Personally, we are huge fans of 1on1 communications - that’s a great way to learn about your audience and get their feedback.

Understanding who your true fans are is a critical step when it comes to building your community

How to maximize the value you can give to your true fans?

As musicians you have so much to give to your true fans, from sharing your creative process, giving exclusive access to unreleased or pre-released material or even teaching them music related skills.

Remember, when it comes to monetizing your community of true fans you should focus on creating something unique and personal.

Something that can not be accessible on your public channels.

In our humble opinion, there are 4 basic tips you can follow in order to build a strong community for your top fans.

  1. Create a dedicated platform just for them - For example you can use Patreon, Twitch or Discord.

  2. Be reachable - Give your fans the feeling they can communicate with you. This will create commitment from their side.

  3. Be consistent - Let them know what your plans are for the community and produce content on a regular basis. There is no easy way out you'll need to give them something of value in order for them to stay :)

  4. Partner with other communities and create giveaways - Two great ways to keep providing your fans with more value.

Start with these 4 tips and you'll be heading towards the right direction

As musicians there are two main types drivers you can focus on building your community; Fandom and personal value.

So what's the different between the two? Fandom focused community are centered around a specific persona.

The audience cares about the persona and wants to form a stronger connection.

The type of content is generally more personal - for example - showcasing incomplete work, 1on1 chats and content sneak peaks.

On the other hand, personal value driven communities are centered around members wanting to learn new skill or improve.

Users become member in a journey of self improvement, the types of content generated is often online courses, tutorial videos or virtual classes.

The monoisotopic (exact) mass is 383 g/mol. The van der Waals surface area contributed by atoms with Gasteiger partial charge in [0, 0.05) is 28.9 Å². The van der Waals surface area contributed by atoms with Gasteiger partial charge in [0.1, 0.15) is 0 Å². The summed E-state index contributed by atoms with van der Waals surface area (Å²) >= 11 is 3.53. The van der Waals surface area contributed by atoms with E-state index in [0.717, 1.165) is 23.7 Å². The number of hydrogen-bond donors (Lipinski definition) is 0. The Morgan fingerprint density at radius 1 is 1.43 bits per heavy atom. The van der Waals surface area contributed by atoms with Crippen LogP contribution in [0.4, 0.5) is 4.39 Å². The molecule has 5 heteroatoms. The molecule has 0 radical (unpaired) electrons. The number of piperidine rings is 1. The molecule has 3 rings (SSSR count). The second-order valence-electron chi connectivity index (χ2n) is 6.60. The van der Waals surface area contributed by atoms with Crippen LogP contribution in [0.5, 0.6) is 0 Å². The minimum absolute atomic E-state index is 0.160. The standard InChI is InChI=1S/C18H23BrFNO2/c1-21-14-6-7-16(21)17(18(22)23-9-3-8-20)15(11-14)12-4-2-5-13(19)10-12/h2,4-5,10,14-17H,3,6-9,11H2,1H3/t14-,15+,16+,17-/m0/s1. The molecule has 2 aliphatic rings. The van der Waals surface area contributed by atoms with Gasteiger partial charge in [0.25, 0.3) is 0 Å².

As musicians you probably lean more towards fandom driven communities, as it is a more orthodox perspective on the connection between a musician and his fans.

But, these two drivers are not mutually excluding. Your community can have both! Your fans might be interested in learning the skills you have: For example, production skills, songwriting or music marketing.

And besides that, they can still be eager to interact with unreleased content and enjoy more for "fan" oriented content.

Another perspective is having two distinct communities - one more fandom focused and the other more personal value oriented. Think of having a Patreon page for fandom related content and a SkillShare profile for value oriented classes or tutorials.

Now, that you have a better understanding of how to build your community and the key drivers that can transform casual fans to paying members, here are a few examples that can help you put everything in perspective.

We've curated a shortlist of creators across multiple fields with various types of community. 1. Cautious Clay, musician (IG, Patreon):

Clays' Patreon members get access to unreleased content and to his creative process.

These two highly personal content types are a great example of gated content musicians can create to their most loyal fans.

Sneak peak to song process and behind the scenes are great ways to provide your fans with a unique experience

2. TigerBelly Podcast (YouTube, Patreon):

First, they have different tiers - with each providing unique value.

Basic level - Exclusive content.

Mid level - Aiming to trigger true fans.

Top level - Be a part of the podcast itself, the host giving you a shoutout.

TigerBelly is segmenting different fandom levels with different tiers

They highlight the milestones to the community and rewards them accordingly; Creating a sense of progress and accomplishment.

Being creative with community milestones is a great way to encourage memberships

And.... They have pretty out of the box ideas when it comes to exclusive content.

3. AM Hoops (YouTube channel / Patreon / Podcast):

Casey Keirnan aka A.M Hoops is a YouTube channel for NBA analysis.